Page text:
We arrived in Heraklion ridiculously early in the morning and caught the first bus to Chania. Chania is a wonderful place to relax and spend holiday time but the reason we went there was to walk Samaria Gorge. Samaria Gorge is the longest gorge in Europe and famous for its wildlife. It’s a nature reserve and the walk is well marked and provided with rest stops and fountains for drinking water. The path underfoot is rocky and in places very uneven. It is easy enough to guess where all the rocks come from, the towering cliffs, the signs saying danger walk quickly merely emphasised that rocks fall.
We thought we were fit. We walk a lot (when it’s not so crazy hot). We walk with Zirve Dağcılık, many of whom are mountaineers and most of whom are younger than us. We keep up. But Samaria Gorge was tough. It is almost all downhill and often fairly steeply downhill, and as stated, often rocky and uneven. We were wearing sandals. Proper walking sandals to be fair, but they lacked anything by way of ankle support. By the time we had completed the 26Km, we were shattered. We ached for several days afterwards. Walking downhill does that.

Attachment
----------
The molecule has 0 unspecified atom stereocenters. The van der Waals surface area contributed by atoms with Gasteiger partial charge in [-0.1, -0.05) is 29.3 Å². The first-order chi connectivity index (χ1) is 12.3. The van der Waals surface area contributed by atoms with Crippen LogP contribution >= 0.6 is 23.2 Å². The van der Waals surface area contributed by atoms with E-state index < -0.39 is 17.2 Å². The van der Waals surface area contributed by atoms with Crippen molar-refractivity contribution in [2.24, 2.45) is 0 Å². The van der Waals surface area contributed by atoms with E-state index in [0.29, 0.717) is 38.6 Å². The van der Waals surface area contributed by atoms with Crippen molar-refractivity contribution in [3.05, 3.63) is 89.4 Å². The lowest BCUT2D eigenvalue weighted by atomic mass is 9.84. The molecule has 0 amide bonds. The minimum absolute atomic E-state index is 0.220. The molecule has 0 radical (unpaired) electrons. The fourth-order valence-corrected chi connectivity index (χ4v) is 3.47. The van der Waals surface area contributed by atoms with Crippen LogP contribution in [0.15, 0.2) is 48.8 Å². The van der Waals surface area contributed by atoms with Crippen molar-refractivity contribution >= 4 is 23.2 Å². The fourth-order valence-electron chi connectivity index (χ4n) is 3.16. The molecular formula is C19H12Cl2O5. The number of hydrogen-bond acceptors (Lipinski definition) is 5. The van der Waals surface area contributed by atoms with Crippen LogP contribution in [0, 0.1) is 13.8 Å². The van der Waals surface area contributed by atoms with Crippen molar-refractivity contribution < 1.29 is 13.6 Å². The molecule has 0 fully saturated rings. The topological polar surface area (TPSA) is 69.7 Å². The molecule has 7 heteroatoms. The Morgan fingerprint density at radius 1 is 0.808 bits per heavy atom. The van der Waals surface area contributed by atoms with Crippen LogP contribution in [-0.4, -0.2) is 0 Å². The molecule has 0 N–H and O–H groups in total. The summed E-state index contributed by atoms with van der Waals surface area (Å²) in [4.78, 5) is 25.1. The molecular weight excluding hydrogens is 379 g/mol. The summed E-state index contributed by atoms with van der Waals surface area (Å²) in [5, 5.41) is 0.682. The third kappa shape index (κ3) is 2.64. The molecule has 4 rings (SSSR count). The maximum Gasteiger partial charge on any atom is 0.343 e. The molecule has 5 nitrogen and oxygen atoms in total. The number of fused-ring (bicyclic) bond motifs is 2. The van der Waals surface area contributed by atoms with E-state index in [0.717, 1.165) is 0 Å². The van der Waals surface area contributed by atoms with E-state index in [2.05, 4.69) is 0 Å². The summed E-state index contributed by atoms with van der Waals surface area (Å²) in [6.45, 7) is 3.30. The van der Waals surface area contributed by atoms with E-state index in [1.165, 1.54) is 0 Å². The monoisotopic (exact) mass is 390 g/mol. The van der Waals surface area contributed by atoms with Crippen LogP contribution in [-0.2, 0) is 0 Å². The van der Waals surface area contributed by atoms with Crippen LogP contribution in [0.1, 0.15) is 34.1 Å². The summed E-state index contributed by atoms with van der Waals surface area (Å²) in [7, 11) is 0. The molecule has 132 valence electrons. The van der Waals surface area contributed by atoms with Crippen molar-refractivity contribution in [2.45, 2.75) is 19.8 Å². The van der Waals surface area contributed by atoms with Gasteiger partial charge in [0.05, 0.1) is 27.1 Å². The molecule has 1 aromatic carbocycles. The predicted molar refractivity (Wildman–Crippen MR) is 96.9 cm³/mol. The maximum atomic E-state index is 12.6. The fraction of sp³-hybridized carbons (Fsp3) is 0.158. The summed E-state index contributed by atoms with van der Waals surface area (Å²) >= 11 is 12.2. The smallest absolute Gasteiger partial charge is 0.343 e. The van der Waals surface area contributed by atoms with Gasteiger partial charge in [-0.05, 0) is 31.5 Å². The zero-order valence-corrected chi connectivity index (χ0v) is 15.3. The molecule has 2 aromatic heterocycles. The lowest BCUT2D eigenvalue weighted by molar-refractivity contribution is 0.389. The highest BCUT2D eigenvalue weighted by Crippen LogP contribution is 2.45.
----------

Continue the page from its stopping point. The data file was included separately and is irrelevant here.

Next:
The whole gorge is tremendously crowded and, like all crowds, the crowd can be noisy. Noisy enough to ensure that any wildlife stays well away from the trodden paths. We saw some sort of raptor, possibly an eagle, from the bus on the way up, but nothing whilst we were there, though we did hear many frogs. The crowds kept bounding past us (though we did tend to catch up with them at the rest stops), we think it better to take our time and enjoy the walk. Crowds aside, it was a brilliant day out. The weather was not too hot and the scenery is incomparable.
We caught the minibus from the gorge exit to the village and little beach where there is a ferry which connects with a bus back to Chania. If there are more people than they can fit on the bus back to Chania they bring in more busses (three, in total, the day we did the walk). Outwards (in the morning), there is a bus that runs from Chania bus station to the top of the gorge. You then pay to get in and walk down, your ticket collected at the far end so that the park rangers can count the numbers in and out. This is for safety reasons along with the rangers positioned in places along the way and donkeys for those walkers who hurt themselves.
Pictures… Lots of pictures.